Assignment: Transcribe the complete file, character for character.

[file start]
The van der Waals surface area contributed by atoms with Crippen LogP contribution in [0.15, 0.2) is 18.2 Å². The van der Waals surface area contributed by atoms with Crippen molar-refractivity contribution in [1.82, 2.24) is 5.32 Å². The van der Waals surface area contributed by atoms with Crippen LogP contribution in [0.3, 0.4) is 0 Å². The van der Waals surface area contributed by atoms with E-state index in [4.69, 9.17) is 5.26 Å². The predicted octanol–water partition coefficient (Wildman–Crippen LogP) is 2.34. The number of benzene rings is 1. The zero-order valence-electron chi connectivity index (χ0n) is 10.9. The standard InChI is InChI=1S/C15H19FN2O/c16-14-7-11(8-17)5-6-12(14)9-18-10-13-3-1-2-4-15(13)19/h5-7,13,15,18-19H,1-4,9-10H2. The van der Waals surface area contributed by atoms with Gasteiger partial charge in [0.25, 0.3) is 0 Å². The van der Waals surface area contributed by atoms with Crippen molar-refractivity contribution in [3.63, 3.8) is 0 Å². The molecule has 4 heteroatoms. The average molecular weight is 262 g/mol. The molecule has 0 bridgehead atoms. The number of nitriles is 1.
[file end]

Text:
The van der Waals surface area contributed by atoms with Crippen LogP contribution in [0.15, 0.2) is 18.2 Å². The van der Waals surface area contributed by atoms with Crippen molar-refractivity contribution in [1.82, 2.24) is 5.32 Å². The van der Waals surface area contributed by atoms with Crippen LogP contribution in [0.3, 0.4) is 0 Å². The van der Waals surface area contributed by atoms with E-state index in [4.69, 9.17) is 5.26 Å². The predicted octanol–water partition coefficient (Wildman–Crippen LogP) is 2.34. The number of benzene rings is 1. The zero-order valence-electron chi connectivity index (χ0n) is 10.9. The standard InChI is InChI=1S/C15H19FN2O/c16-14-7-11(8-17)5-6-12(14)9-18-10-13-3-1-2-4-15(13)19/h5-7,13,15,18-19H,1-4,9-10H2. The van der Waals surface area contributed by atoms with Gasteiger partial charge in [0.25, 0.3) is 0 Å². The van der Waals surface area contributed by atoms with Crippen molar-refractivity contribution in [3.63, 3.8) is 0 Å². The molecule has 4 heteroatoms. The average molecular weight is 262 g/mol. The molecule has 0 bridgehead atoms. The number of nitriles is 1.